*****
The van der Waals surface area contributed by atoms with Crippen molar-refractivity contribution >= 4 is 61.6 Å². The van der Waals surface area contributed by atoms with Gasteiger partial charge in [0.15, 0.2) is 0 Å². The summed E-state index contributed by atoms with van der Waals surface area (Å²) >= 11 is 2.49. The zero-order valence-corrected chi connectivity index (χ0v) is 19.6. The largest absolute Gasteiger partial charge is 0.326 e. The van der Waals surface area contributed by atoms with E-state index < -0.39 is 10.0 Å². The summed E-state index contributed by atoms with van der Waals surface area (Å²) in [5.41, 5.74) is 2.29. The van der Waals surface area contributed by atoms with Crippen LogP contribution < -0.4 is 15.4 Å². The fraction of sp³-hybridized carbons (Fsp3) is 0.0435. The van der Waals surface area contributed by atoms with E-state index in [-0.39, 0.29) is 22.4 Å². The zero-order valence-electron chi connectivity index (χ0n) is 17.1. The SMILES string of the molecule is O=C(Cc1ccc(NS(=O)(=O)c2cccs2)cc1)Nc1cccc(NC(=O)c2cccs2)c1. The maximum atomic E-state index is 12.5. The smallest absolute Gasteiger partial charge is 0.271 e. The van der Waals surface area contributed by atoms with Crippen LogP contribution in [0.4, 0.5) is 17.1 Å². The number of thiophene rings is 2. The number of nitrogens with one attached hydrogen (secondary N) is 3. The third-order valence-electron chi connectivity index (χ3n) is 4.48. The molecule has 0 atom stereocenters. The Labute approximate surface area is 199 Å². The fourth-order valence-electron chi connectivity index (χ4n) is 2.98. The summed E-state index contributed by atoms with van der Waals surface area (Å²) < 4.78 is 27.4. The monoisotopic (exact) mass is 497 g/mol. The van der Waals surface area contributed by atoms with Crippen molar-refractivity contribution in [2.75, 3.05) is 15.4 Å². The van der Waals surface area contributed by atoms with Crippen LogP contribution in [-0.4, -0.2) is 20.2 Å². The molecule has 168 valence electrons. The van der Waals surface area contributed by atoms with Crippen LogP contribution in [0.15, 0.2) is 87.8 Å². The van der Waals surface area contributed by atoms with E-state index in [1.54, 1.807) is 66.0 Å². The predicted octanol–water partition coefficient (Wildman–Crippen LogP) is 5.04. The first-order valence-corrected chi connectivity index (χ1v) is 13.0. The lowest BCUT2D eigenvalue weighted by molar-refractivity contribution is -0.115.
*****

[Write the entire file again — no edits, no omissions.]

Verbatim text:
The van der Waals surface area contributed by atoms with Crippen molar-refractivity contribution >= 4 is 61.6 Å². The van der Waals surface area contributed by atoms with Gasteiger partial charge in [0.15, 0.2) is 0 Å². The summed E-state index contributed by atoms with van der Waals surface area (Å²) >= 11 is 2.49. The zero-order valence-corrected chi connectivity index (χ0v) is 19.6. The largest absolute Gasteiger partial charge is 0.326 e. The van der Waals surface area contributed by atoms with E-state index < -0.39 is 10.0 Å². The summed E-state index contributed by atoms with van der Waals surface area (Å²) in [5.41, 5.74) is 2.29. The van der Waals surface area contributed by atoms with Crippen LogP contribution < -0.4 is 15.4 Å². The fraction of sp³-hybridized carbons (Fsp3) is 0.0435. The van der Waals surface area contributed by atoms with E-state index in [-0.39, 0.29) is 22.4 Å². The zero-order valence-electron chi connectivity index (χ0n) is 17.1. The SMILES string of the molecule is O=C(Cc1ccc(NS(=O)(=O)c2cccs2)cc1)Nc1cccc(NC(=O)c2cccs2)c1. The maximum atomic E-state index is 12.5. The smallest absolute Gasteiger partial charge is 0.271 e. The van der Waals surface area contributed by atoms with Crippen LogP contribution in [0.4, 0.5) is 17.1 Å². The number of thiophene rings is 2. The number of nitrogens with one attached hydrogen (secondary N) is 3. The third-order valence-electron chi connectivity index (χ3n) is 4.48. The molecule has 0 atom stereocenters. The Labute approximate surface area is 199 Å². The fourth-order valence-electron chi connectivity index (χ4n) is 2.98. The summed E-state index contributed by atoms with van der Waals surface area (Å²) < 4.78 is 27.4. The monoisotopic (exact) mass is 497 g/mol. The van der Waals surface area contributed by atoms with Crippen molar-refractivity contribution in [2.75, 3.05) is 15.4 Å². The van der Waals surface area contributed by atoms with Crippen LogP contribution in [-0.4, -0.2) is 20.2 Å². The molecule has 168 valence electrons. The van der Waals surface area contributed by atoms with Crippen LogP contribution in [0.15, 0.2) is 87.8 Å². The van der Waals surface area contributed by atoms with E-state index in [1.54, 1.807) is 66.0 Å². The predicted octanol–water partition coefficient (Wildman–Crippen LogP) is 5.04. The first-order valence-corrected chi connectivity index (χ1v) is 13.0. The lowest BCUT2D eigenvalue weighted by molar-refractivity contribution is -0.115.